I can honestly say I have learned more from this book than from many others I’ve read. The writer’s style is straightforward, sharing facts without drama, and extremely easy to comprehend. You won’t need a medical background to appreciate ATLAS. The author’s fascination with these illnesses is clearly portrayed on every page, as well as her depth of research. I cannot say enough superlatives about this book – it is far and away the best work I’ve read this year.  If you are a devotee of disease, you will treasure this work forever.  And for those of you who are not – please still read this. You will learn, you will be shocked, and you will appreciate the fragility of life.

Pick up your copy here.

CATCHING BREATH by Kathryn Lougheed

With more than a million victims every year–more than any other disease, including malaria–and antibiotic resistance now found in every country worldwide, tuberculosis is once again proving itself to be one of the smartest killers that humanity has ever faced. But it’s hardly surprising considering how long it’s had to hone its skills. Forty-thousand years ago, our ancestors set off from the cradle of civilization on their journey towards populating the planet. Tuberculosis hitched a lift and came with us, and it’s been there ever since; waiting, watching, and learning.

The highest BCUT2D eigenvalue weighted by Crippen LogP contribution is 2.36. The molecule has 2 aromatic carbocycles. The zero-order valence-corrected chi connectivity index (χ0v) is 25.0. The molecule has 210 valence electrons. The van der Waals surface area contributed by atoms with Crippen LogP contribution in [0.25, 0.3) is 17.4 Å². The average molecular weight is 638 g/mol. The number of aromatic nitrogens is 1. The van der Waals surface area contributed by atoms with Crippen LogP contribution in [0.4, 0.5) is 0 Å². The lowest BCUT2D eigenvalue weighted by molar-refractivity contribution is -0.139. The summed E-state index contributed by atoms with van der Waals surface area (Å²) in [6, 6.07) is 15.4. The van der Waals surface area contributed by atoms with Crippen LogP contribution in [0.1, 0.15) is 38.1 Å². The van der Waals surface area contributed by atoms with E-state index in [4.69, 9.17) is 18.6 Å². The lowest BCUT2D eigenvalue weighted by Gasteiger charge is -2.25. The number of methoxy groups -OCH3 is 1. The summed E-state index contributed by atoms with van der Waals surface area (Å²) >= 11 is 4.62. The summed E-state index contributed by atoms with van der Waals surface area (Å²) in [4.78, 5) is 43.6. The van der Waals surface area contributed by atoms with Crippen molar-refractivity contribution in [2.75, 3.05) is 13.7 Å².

The organism responsible, Mycobacterium tuberculosis, has had plenty of time to adapt to its chosen habitat–human lungs–and has learned through natural selection to be an almost perfect pathogen. Using our own immune cells as a Trojan Horse to aid its spread, it’s come up with clever ways to avoid being killed by antibiotics. But patience has been its biggest lesson–it can enter into a latent state when times are tough, only to come back to life when a host’s immune system is compromised. Today, more than one million people die of the disease every year and around one-third of the world’s population are believed to be infected. That’s more than two billion people. Throw in the compounding problems of drug resistance, the HIV epidemic, and poverty, and it’s clear that tuberculosis remains one of the most serious problems in world medicine.
Catching Breath follows the history of TB through the ages, from its time as an infection of hunter-gatherers to the first human villages, which set it up with everything it needed to become the monstrous disease it is today, through to the perils of industrialization and urbanization. It goes on to look at the latest research in fighting the disease, with stories of modern scientific research, interviews with doctors on the TB frontline, and the personal experiences of those affected by the disease.